Flipcode was a place to discuss gamedev + algorithms with a unique flair and an outstanding audience, something IMHO gamedev.net never matched. I, too, was a regular visitor, poster, and also contributed the odd article and an IOTD. Terrain engines bordering on 100k polys without HW T&L will be forever in the past, but the spirit will live on.
I just got the news about the OpenGL 4.3 spec, which was released today, and is available at http://www.opengl.org/registry/. The spec document has been reorganized and cleared up considerably and is a lot easier to follow than the previous specifications. New features include (ordered by importance for my projects):
Queries for internal texture format parameters
Debug output callbacks
I’m currently on a project where compatibility and scaleability is prime, so the first two features are very welcome as development aids to make the code run robustly on a variety of platforms. Compute shaders and texture views are of course cool, but require the newest hardware, so they are lower in my list.
I found my copy of the book in the mail today. I was a little surprised by the moderate size—other volumes of this series were just that: volumes! I think this one is about half the size than the previous tomes. By the way, this post is a shameless plug because there is an article written by me in it. Thanks go to Wolfgang Engel, the series editor, and Christopher Oat, my section editor, and CRC press for making it possible! I will post some comments on the other articles when I read them through.
I found one very good and comprehensive article on data driven engine design by Donald Revie. The ideas presented in there resonate very well with the designs that I found worked well in the past, so this part gets a solid +1 from me.
(I ended up with a triad of IRenderObject, IRenderGeometry and IRenderProgram, where the render object would AddBatches() to a draw list, each of which refers to one geometry containing the mesh and one program for setting the render state. For instance, a SpeedTree™ render object would typically add three batches, one for each of the branches, fronds and leaves, where each batch would pair the specific geometry with an appropriate program. The draw list is then sorted in one go via a general 128 bit sort key, and the batches rendered in order. This system is general enough that the UI system also can just AddBatches() to this list (so the UI system, as a whole, is just one instance of a render object). In this case, the individual UI geometry objects just represent views into one big dynamic vertex buffer. I probably want to explain this system in detail in another post.)
Another two very inspiring articles so far are the one about geometric postprocess antialiasing, by Emil “Humus” Persson, and the piece about global illumination using a voxel grid, from the teams at the Unis Koblenz/Magdeburg. I already read their ACM paper before and I think it is a viable method.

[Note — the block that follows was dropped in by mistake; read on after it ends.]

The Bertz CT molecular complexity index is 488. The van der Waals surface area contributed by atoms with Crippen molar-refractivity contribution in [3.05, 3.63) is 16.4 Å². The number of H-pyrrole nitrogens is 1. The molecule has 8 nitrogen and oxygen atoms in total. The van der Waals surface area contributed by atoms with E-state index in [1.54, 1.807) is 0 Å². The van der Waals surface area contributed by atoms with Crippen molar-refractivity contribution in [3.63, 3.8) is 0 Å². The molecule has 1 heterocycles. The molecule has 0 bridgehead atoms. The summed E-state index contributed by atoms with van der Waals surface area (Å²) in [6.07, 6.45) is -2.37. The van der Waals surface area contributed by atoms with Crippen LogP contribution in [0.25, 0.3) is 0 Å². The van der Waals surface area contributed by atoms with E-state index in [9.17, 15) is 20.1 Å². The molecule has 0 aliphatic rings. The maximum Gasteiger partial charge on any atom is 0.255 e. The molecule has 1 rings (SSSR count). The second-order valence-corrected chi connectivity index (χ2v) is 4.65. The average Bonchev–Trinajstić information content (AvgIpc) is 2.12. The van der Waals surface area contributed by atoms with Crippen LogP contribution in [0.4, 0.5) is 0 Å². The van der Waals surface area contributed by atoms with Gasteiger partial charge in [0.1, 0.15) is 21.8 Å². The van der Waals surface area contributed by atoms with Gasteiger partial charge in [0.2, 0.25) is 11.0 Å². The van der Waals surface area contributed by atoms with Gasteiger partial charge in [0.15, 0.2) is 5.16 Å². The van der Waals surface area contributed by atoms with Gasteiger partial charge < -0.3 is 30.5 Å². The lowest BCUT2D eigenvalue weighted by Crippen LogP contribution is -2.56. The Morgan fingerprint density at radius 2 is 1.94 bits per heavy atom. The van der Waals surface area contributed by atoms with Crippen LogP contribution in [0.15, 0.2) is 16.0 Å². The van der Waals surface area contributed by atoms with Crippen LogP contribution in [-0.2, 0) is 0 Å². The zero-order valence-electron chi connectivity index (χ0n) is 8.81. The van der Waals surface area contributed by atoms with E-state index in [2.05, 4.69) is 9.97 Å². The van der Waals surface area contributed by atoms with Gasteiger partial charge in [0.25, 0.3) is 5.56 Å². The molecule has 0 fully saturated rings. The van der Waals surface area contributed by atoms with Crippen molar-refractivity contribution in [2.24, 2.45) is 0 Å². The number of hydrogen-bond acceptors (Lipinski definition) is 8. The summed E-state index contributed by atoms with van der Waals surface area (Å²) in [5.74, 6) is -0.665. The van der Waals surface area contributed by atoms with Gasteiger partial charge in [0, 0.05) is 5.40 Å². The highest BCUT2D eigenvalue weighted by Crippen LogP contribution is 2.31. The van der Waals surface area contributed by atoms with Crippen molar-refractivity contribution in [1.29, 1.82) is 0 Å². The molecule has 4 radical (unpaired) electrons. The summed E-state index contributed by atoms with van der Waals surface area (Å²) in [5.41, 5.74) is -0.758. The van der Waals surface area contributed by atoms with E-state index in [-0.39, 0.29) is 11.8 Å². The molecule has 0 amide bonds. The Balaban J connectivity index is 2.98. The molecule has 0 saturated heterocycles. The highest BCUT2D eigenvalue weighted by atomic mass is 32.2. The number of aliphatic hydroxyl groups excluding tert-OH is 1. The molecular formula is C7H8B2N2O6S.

While googling the net, I found this remarkable piece. This is a patent application from 2010, and from the drawings, it seems that the inventor had the ‘revolutionary’ idea of calculating some adaptive depth bias based on the depth map to improve shadow mapping.
The noteworthy part of the story is, that the official research, the patent clerk apparently turned up my ShaderX4 article from 2006, as can be seen here further down on the page. The page also states that the application has been abandoned. So, maybe the existence of this article has prevented a patent on shadow maps, or at least discouraged the issuer to pursue the application. In either case, let’s hope it stays that way!
We can draw two conclusions from this.
Conclusion 1: ShaderX seems to be recognized by the EPO as a source of state of the art.
Conclusion 2: If you have an idea, write about and publish it! It doesn’t matter if it is just a blog post. If it can be tracked down, this can prevent a patent on the same idea in the future!
I finally got around to write some comments on this years Advances in Real Time Rendering held at SIGGRAPH 2011. Thanks to the RTR-team for making the notes available. The talk about physically-based shading in Call Of Duty has already been mentioned in my previous post. So, in no particular order:
Rendering in Cars 2
Christopher Hall, Robert Hall, David Edwards (AVALANCHE Software)
At one point, the talk about rendering in Cars 2 describes how they use pre-exposed colors as shader inputs to avoid precision issues when doing the exposure after the image has been rendered. I have employed pre-exposed colors with dynamic exposure in the past, and I found them tricky to use. Since there is a delay in the exposure feedback (you must know the exposure of the previous frame to feed the colors for the next frame) you can even get exposure oscillation! Weiterlesen →